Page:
However, the largest Technic sets definitely offer the most rewarding building experience, in my opinion. Building them is time-consuming, but you get a lot of functionality out of it in the end. The larger sets are basically the only Technic sets my family gets anymore (but to be fair, I get my smaller Technic building fix from Bionicle and Hero Factory sets, which are generally a lot simpler). As such, even if it would be better starting with a smaller Technic set, I'd have no idea which currently available set to recommend! I certainly doubt any of the smallest and most affordable sets like pull-back vehicles would give you a real, genuine taste of the kind of complexity you could expect in a larger set.

    I dunno, maybe a more dedicated Technic collector can offer you some better advice. Personally, I think the motorcycle could be a good buy if you're just starting out. Decent price, good display presence, nice functions. One warning is that unlike the Volvo, it's probably a set that won't look as good without the stickers. But Technic stickers usually aren't too difficult to apply from my experience, especially if you have experience applying stickers from other themes and have a general idea of how to center them. And as with the build, it's good practice.
  • ecmo47ecmo47 Member Posts: 2,101
    ^ A good pair of tweezers helps with sticker application.
  • pharmjodpharmjod Member Posts: 2,916
    If I am going to apply stickers, I cut them out from the page and fold the backing just a little bit. Then I peel it back slowly when I have one end secured to the piece. This has worked pretty well for me.
  • TechnicNickTechnicNick Member Posts: 279
    It is expensive, but I'd recommend the Volvo #42030. Mostly because while it's huge and functional, it's actually relatively straightforward to build for a large set (no gearbox - each function separately motorised) and what you have at the end is a great display piece and even better remote control toy.

  • thedoctor46thedoctor46 Member Posts: 213
    Thanks all for your comments. The Mrs did correctly point out I don't have the funds to drop on the big yellow Volvo so a smaller kit it may have to be. I'm determined to pick up the Volvo at some point though and with Christmas on the horizon it certainly isn't an impossibility. I actually popped out last night to find the motorcycle, my local Asda, Tesco and Sainsbury's didn't have one (I'm sure I've seen it in one of those fairly recently), turns out I'll have to wait a little longer to scratch this itch.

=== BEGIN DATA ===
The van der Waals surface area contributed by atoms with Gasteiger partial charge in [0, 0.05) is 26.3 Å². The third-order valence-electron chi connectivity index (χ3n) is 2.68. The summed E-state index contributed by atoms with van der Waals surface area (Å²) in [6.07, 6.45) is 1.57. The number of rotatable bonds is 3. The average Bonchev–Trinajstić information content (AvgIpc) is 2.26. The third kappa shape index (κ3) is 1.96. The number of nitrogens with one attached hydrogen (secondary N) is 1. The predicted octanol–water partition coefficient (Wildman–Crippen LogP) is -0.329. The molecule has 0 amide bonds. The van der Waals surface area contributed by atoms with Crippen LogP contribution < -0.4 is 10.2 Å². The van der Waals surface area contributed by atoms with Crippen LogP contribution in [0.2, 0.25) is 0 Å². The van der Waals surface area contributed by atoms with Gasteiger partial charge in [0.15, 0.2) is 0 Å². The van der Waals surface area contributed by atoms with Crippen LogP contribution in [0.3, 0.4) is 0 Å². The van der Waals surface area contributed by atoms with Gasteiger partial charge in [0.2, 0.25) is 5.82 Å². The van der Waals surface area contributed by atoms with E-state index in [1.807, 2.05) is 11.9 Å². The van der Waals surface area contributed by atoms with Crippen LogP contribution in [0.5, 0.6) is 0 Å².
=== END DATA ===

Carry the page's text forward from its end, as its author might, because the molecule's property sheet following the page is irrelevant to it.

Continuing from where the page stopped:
• TechnicNickTechnicNick Member Posts: 279
    The current blue motorcycle is an OK set but not outstanding, If you can stretch to #42024 Skip Lorry - and a motor to put in it - that's a proper dose of Technic goodness. It's probably discounted on Amazon as well.
  • rdflegordflego Member Posts: 324
    As a Technic novice upto 2014 I was dubious myself. This year I got the Unimog, Volvo and Arocs truck which have all been fun as I jumped in at the deep end. I would recommend the Volvo first as it gives you space to work with unlike the other two.
  • ChanMcLChanMcL Member Posts: 1,224
    Might have got slightly out of hand on technics. First one was the supercar when it went on sale. Also have the volvo and the #9398 which of course it doesnt have space to go on the shelf. Currently looking for parts to make the #8081 into a RC one.

  • KavsterKavster Member Posts: 75
    The Lego Volvo set is currently on sale at Smyths.
    I picked it up for £139.99 (£40 off) CLICK HERE!

    I was also new to Technic until recently.
    I just made a huge leap of faith into the Arocs, and I loved it.
    It was my longest build so far, but it was enjoyable.

    I'm sure other people are right with their suggestions of starting with a smaller kit.
    But, I'm a bit of an impulse buyer. Saw it, wanted it, got it.

    When I saw the Volvo on sale, that was just an excuse to myself to buy it!
    I'm yet to build it, but I can't wait to get started!
  • rdflegordflego Member Posts: 324
    rdflego said:
    As a Technic novice upto 2014 I was dubious myself. This year I got the Unimog, Volvo and Arocs truck which have all been fun as I jumped in at the deep end. I would recommend the Volvo first as it gives you space to work with unlike the other two.
    Having said all this a piece has just fallen out of the Arocs and I have no idea where it came from
  • iplanteiplante Member Posts: 164
    Personally, I love building the smaller sets, but didn't really enjoy the larger builds